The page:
It’s very important to keep in mind that prayer and meditation should be a supplementary therapy for autism, not a primary treatment. If you’re interested in incorporating this type of treatment into your therapy program, talk to a religious or spiritual advisor.

Hypnosis for autism is designed to treat the underlying anxiety that often accompanies the disorder. There has been very little professional research on this treatment, but a small study published in the journal Contemporary Hypnosis examined the effect of a virtual reality hypnosis game on the behavior of two boys with ASD. The study reported that there was no change in the children’s autism symptoms but that parents reported that both boys were more relaxed and that they enjoyed the treatment.

Since there is very little research on this therapy, it’s difficult to determine if there are side effects or if the treatment really works. If you’re interested in trying this type of program, talk to your pediatrician or psychologist about a referral. Additionally, it’s best to pair this type of experimental therapy with established treatments so your child can continue to progress.

Neurofeedback Therapy
Neurofeedback for autism spectrum disorders involves teaching a child to control his brain waves. The theory is that this will help the child learn to control behaviors as well. While this was once considered a viable treatment option, current research does not support it. In some cases, it can even have harmful side effects.

Auditory Integration
Auditory integration is a type of sound-based therapy that is designed to help ASD children who are hypersensitive to sound or who need assistance integrating their sensory environment. It’s sometimes used as part of a sensory integration treatment plan under the care of an occupational therapist. Typically, the procedure involves the child wearing a set of headphones and listening to a special type of music that covers various frequencies. A review of the literature published in the Cochrane Database of Systematic Reviews found that in most studies, there was no therapeutic benefit associated with auditory integration therapy. However, a couple of small studies mentioned in the review did find that the treatment helped symptoms.

If you’re interested in trying this type of therapy, talk to your occupational therapist. There is no downside to this treatment, but it should be used in conjunction with other therapies.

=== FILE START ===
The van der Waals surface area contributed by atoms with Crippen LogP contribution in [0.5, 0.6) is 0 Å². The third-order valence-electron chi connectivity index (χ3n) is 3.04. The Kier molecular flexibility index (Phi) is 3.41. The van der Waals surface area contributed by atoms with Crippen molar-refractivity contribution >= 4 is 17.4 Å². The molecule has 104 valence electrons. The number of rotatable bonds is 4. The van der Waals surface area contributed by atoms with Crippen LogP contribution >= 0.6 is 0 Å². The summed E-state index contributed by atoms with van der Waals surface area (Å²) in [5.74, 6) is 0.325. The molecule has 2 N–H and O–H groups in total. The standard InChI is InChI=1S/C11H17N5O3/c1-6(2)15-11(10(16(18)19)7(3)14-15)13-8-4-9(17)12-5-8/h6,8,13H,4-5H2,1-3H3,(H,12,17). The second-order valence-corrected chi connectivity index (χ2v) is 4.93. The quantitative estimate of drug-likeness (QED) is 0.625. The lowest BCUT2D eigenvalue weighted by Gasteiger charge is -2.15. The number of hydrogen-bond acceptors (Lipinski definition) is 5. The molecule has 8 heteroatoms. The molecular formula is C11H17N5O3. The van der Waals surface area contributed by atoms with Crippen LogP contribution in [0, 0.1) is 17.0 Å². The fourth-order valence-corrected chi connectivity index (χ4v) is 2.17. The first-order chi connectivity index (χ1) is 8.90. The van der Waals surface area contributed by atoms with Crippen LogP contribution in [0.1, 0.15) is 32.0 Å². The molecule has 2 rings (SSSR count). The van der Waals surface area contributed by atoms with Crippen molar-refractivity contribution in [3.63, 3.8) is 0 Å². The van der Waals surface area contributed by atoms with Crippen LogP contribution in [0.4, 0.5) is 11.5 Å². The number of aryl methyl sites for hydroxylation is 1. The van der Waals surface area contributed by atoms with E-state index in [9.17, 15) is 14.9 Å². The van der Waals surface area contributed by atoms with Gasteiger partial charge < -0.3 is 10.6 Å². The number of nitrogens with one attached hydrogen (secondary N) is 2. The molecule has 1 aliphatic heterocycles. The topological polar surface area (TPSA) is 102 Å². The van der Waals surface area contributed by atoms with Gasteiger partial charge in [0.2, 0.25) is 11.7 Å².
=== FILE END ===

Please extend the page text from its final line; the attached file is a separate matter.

Acupuncture and Massage Therapy
Body-based treatments like acupuncture and massage therapy are designed to aid in relaxation and stimulate the mind-body connection. A review of the literature in the Journal of Clinical Psychiatry found that there were not enough scientifically sound studies about massage therapy and autism to make a judgment about its effectiveness. Similarly, a review of the literature in Cochrane Summaries found that there was not sufficient evidence to make a judgment about the effectiveness of acupuncture in treating autism. Neither of these treatments is associated with negative side effects.

If you’re interested in trying one of these alternative treatments, consult your doctor for advice. You can find a licensed massage therapist or acupuncturist in your area that may be willing to try this type of therapy. Always continue your other therapies when experimenting with an alternative treatment like this.

Missing the Window of Opportunity
Although there isn’t much that autism researchers agree on, one point of consensus is the importance of early intervention. According to a presentation by Dr. Laurie Stephens, Director of the Autism Spectrum Disorders Programs at The Help Group, there is a critical window in children’s development between the ages of birth and six years. During this time, it is absolutely essential that kids receive the very best services targeted at their individual needs.

If parents choose alternative treatments instead of established treatments, they may be missing the opportunity to truly help their child during this crucial time. Aside from the direct dangers of chelation therapy or unwanted side effects of other treatments, this is a secondary, very serious danger to consider when choosing unproven alternative treatments for autism.

Make Educated Choices Out of Love
It’s natural to consider alternative treatments in your quest to help your child. However, it’s very important to do your homework about these therapies, since some of them have negative side effects. Always talk to your pediatrician or neurologist before beginning any type of treatment, and be sure to continue your regular therapies to avoid missing the window of opportunity to give your child the best chance at overcoming some of the challenges of ASD. If you make educated choices out of love, your child will make progress.